Instead, the propagandists have had to resort to circumstantial evidence, and even this case is a flimsy one. One very common method used to convince prospective buyers that certain substances are “harmful” is to site the results of animal testing. For example, when SLS, Alcohol, Propylene Glycol, and various other common substances are applied to the skin of lab rats, their skin does become irritated. So, why should we not be concerned about putting these substances on our skin? Well, because you’re probably not going to go to a chemical supply company and buy raw, pure, SLS or Propylene Glycol, then shave a bald spot on your head, rub the stuff into the bald spot and leave it sit there all day, day after day, for a week or two! What happens to lab animals who are exposed to the raw substance over a prolonged period of time is not the same as what happens when a human applies a shampoo containing SLS that’s diluted as much as 100-to-one with other ingredients that is washed off in a matter of seconds (cinnamon oil will burn the skin in its undiluted form, so should we avoid Hot Tamales candy, too?). Besides, how many times do we hear about promising results in cancer or AIDS research based on positive results in animal studies that never end up benefiting humans? In fact, the vast majority of positive animal studies don’t transfer to humans, so why, at least according to some personal care product marketers, should we assume that any, if not all, negative results will transfer to humans? I’m not saying it won’t, but the fact a rat got a rash certainly offers no proof a human will. Nor would it even if the rat were to experience cancer, blindness, birth defects, brain damage or any of the other ominous, alleged risks associated with these “harmful” substances.
One marketer of “safe” products sited the exceptionally high rate of illness among salon workers. The implication being, they have their hands immersed in lotions and shampoos laced with so many harmful ingredients. However, again there is no scientific evidence that these substances cause illness in humans, but the prolonged exposure to the fumes from finger nail polish and polish remover have been found to cause numerous ill effects. What’s the first thing you smell when you walk into a salon? It’s not the SLS in the shampoo their using.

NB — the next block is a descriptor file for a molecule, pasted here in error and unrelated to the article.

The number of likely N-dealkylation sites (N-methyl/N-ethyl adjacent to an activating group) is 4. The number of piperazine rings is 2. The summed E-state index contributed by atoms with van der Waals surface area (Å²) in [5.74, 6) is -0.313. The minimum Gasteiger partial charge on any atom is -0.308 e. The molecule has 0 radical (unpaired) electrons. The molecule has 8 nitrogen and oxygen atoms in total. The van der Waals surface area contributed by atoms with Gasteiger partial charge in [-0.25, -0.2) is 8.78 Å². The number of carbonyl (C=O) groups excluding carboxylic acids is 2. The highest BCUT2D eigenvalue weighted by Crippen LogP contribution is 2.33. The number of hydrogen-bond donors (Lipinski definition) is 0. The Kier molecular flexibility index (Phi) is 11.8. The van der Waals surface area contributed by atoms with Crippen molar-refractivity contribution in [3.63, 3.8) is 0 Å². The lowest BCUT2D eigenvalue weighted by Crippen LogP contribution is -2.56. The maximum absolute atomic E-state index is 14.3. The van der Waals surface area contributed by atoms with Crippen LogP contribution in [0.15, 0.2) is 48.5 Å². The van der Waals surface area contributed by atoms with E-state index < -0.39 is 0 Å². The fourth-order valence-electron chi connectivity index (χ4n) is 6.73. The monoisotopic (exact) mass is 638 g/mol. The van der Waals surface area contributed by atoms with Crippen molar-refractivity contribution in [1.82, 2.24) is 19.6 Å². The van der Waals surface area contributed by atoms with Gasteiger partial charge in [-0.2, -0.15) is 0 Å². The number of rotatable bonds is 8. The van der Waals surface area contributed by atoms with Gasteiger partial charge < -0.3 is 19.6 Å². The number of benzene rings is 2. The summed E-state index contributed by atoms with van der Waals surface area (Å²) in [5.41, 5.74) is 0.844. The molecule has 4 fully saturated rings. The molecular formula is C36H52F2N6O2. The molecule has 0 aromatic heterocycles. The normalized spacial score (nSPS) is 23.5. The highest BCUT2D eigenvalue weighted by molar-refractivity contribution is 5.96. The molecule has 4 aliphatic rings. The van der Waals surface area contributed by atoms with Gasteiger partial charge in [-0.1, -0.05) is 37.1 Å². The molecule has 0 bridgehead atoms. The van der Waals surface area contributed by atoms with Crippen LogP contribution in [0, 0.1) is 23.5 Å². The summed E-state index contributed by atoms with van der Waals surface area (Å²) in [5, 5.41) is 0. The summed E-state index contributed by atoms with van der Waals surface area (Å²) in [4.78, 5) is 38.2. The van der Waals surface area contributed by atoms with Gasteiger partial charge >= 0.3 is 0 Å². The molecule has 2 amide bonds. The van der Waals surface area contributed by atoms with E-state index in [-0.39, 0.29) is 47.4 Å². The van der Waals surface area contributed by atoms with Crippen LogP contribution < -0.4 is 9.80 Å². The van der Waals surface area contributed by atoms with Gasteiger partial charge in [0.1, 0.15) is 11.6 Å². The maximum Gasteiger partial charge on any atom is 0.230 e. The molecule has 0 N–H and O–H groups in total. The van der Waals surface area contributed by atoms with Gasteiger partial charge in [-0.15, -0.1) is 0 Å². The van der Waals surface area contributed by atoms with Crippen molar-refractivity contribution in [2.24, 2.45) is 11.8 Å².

Another common scare tactic is to site the alleged increase in cancer rates over the past few years. According to one well traveled piece of e-mail propaganda, 1 in 8000 contracted cancer in the 80’s, and 1 in 3 in the 90’s. Even if this were true, to suggest toxins in our air, water and soul are somehow less responsible that an ingredient in our shampoo is ridiculous in itself. However, the cancer stats aren’t even true. According to both the American Cancer Society2 and National Cancer Institute3 the combined occurrence rates for all forms of cancer has dropped by an average of almost 1% per year every year of the 90’s.4 And that’s in spite of a dramatic increase in the over-50 population and significantly better detection techniques. A related, an even more desperate piece of propaganda states that over twice as many people get cancer today that 100 years ago. While this is likely true, I suspect it has more to do with the fact that cancer rates increase dramatically after age 40, and that we live twice as long today, than it does with the introduction of “harmful” substances in our shampoo.